Tuesday, April 24, 2012

7 Ways to Use Your Art in Social Media

Can't forget to use artwork in a blog
post about art in social media
The Dance by Dennis Fonfara
Guest blogger: Alyson B. Stanfield

The Internet is becoming increasingly visual – meaning that images are becoming as important, if not more important, than words. This puts you at an advantage. You have art! Be creative with how you show your art online. I can think of at least seven different ways you can use your art in photographs on your website, blog, or on social media sites.

1. Show the work by itself – the standard way to show your art online. Have your art photographed by a professional for best results, and make sure that it’s categorized for easy navigation.

2. Reveal works in progress. People love to see how art is made! If you’re inclined to let viewers in on the process, this can make a nice series on a blog or even a static Web page.

3. Snap pictures of your art lined up or stored in the studio. When we see one image at a time, we don’t have a sense of an artist’s production schedule. Seeing stacked artwork is a visual of how much work you’re doing. Disclosing how you store art is also one of those little secrets you share with your audience to make them feel closer to you by giving them a virtual glimpse into your studio.

4. Have photographs taken of your art in situ at someone’s home, office, or gallery – even if you have to stage the photos! These will be some of your most-used images, so always be sure to have high-quality photos made of your exhibit installations. It’s powerful to see the work in an environment.

Elixir by Jerry Glass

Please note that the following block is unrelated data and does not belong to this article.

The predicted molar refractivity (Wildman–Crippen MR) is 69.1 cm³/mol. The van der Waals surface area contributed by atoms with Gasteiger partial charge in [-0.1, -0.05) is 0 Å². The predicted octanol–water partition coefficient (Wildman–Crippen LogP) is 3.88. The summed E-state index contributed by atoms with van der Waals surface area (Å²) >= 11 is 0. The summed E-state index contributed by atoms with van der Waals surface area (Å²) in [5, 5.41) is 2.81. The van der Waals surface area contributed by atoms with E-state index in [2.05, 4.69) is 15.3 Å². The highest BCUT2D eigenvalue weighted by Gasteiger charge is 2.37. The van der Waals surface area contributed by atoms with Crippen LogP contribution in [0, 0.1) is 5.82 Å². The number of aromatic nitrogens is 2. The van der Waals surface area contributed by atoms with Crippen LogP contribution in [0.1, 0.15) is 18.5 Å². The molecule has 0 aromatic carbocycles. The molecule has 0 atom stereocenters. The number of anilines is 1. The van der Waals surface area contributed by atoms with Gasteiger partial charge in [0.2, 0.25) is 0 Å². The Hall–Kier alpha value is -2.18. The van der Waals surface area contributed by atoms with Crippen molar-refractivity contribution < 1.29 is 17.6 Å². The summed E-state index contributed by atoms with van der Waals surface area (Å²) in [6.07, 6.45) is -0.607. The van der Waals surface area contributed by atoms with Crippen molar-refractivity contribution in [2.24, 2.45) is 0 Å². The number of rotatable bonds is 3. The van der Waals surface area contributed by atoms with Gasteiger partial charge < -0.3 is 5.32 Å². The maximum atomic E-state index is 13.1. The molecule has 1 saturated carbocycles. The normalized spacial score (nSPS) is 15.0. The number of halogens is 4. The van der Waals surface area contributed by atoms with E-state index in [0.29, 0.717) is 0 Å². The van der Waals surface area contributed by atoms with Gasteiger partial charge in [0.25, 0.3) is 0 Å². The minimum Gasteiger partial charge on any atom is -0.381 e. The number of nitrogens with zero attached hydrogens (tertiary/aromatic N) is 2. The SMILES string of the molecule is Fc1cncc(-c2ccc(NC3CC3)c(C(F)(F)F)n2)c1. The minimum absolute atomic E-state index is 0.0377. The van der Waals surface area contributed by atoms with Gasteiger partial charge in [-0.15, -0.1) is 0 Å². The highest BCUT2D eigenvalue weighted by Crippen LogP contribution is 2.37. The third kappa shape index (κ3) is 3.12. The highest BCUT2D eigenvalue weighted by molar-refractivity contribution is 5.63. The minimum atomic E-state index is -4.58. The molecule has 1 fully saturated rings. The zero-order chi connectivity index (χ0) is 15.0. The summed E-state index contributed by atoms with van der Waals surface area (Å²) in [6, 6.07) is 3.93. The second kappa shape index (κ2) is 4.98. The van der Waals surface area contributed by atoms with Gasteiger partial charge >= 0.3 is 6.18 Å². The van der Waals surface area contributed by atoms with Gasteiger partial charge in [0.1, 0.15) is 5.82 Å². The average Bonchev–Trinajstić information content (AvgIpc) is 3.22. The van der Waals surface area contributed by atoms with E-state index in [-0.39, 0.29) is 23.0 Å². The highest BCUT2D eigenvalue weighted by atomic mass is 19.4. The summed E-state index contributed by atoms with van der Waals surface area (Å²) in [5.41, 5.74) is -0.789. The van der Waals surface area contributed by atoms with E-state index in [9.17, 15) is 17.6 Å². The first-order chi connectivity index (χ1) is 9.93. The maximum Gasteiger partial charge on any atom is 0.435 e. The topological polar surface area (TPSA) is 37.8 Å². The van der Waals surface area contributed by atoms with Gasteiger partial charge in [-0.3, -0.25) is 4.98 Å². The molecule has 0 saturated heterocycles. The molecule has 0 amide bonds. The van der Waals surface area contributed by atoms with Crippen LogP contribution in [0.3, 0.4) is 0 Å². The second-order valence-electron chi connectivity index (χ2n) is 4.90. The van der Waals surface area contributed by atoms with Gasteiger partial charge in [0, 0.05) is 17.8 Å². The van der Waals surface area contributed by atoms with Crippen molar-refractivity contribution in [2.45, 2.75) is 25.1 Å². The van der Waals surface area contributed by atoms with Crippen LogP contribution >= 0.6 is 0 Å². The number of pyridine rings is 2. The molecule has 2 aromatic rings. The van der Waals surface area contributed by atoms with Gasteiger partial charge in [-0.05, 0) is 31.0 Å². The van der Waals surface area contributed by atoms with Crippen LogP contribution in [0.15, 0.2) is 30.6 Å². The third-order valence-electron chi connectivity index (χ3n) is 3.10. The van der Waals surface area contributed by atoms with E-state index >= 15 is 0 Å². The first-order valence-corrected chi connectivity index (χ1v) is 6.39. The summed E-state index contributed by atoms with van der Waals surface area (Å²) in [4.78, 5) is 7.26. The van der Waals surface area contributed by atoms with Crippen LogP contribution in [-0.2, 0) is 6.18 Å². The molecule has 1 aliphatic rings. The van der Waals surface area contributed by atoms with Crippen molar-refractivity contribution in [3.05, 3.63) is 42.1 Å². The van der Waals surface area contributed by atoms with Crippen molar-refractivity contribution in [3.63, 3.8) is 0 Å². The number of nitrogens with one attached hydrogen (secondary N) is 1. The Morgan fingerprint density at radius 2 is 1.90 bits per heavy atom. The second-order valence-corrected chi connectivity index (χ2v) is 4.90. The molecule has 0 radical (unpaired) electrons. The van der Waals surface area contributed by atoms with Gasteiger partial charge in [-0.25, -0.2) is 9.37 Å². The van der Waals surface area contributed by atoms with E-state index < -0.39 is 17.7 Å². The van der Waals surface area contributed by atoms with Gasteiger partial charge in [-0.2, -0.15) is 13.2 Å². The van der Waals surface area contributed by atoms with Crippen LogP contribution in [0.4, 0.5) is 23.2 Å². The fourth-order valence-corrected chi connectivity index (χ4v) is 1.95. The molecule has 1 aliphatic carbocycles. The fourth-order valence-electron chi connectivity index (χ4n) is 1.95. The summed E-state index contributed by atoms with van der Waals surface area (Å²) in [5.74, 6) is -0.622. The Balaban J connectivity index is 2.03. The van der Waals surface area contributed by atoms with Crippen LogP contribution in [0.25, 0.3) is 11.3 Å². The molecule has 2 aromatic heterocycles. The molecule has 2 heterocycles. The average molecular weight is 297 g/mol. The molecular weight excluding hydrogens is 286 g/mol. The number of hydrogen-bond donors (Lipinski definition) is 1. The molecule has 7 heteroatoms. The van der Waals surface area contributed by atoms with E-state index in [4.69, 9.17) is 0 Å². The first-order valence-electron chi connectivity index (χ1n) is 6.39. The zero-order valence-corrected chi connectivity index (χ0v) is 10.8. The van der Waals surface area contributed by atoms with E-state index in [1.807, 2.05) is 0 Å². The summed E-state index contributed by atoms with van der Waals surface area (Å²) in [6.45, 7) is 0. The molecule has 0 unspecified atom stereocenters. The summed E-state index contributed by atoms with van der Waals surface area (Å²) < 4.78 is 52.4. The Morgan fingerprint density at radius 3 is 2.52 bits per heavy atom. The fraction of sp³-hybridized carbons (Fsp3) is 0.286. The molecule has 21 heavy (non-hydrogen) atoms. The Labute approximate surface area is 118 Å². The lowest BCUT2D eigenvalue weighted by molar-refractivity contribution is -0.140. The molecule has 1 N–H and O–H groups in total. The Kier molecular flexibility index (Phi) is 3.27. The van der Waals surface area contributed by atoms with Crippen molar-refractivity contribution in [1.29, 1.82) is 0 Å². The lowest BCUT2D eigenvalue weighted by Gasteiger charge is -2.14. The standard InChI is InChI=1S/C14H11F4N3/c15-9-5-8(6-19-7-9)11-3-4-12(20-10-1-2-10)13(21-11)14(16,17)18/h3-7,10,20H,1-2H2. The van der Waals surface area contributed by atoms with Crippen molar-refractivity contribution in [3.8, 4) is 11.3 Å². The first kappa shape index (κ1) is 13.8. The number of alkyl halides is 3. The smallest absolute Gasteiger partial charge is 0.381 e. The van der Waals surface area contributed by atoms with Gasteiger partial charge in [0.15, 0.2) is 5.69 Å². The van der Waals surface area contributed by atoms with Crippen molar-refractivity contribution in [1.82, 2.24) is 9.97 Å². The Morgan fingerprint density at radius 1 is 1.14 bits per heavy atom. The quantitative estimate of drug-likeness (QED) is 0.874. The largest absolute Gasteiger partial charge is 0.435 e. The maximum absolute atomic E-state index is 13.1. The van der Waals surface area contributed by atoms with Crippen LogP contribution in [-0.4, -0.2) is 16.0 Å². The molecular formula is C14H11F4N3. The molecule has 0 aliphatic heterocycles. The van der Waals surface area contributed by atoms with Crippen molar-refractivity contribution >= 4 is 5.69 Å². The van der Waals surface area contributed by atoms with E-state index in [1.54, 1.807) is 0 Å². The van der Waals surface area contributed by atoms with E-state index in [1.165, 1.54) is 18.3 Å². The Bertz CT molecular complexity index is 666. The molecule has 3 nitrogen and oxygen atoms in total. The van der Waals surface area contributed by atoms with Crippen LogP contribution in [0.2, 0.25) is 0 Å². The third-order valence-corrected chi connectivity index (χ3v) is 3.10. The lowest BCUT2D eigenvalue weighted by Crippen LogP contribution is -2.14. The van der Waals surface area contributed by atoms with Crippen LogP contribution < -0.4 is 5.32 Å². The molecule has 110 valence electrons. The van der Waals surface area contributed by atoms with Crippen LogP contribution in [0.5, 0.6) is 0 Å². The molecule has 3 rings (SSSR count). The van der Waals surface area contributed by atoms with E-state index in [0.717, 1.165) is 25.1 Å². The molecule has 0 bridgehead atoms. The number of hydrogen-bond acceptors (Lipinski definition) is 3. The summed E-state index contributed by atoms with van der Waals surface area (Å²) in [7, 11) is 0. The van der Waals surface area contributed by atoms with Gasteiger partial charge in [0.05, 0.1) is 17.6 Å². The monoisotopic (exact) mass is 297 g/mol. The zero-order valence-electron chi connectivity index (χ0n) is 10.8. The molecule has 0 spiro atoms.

5. Take pictures of your art with the collectors who bought it and live or work with it. Having other people in the pictures gives another level of credibility. “Someone else likes my work besides me and they like it enough to buy it!”

6. Show people using your art. If you make functional ceramics or other fine crafts, take pictures of people sipping, washing, eating from, sitting on, or stacking the objects. If you make wearable art, show how it’s worn.

7. Get some pictures of you packing and shipping your art. You and I know that the art fairy doesn’t wave her wand and art appears installed overnight. It takes hard work to get the work from completion to installation. Remind people of this with your images.

I’m looking forward to sharing more tricks for promoting your art online and offline at my Shameless Self-Promotion workshop in Laramie on Saturday, June 23. I’d love to meet you! There’s a discount on the price if you sign up by May 23. Visit WOW's website for more details. Don’t miss out – register today! Alyson Stanfield is an artist advocate, art-marketing consultant, and author of I’d Rather Be in the Studio: The Artist’s No-Excuse Guide to Self-Promotion. She’s the founder of Art Biz Coach and the top 20 art blog, Art Biz Blog.

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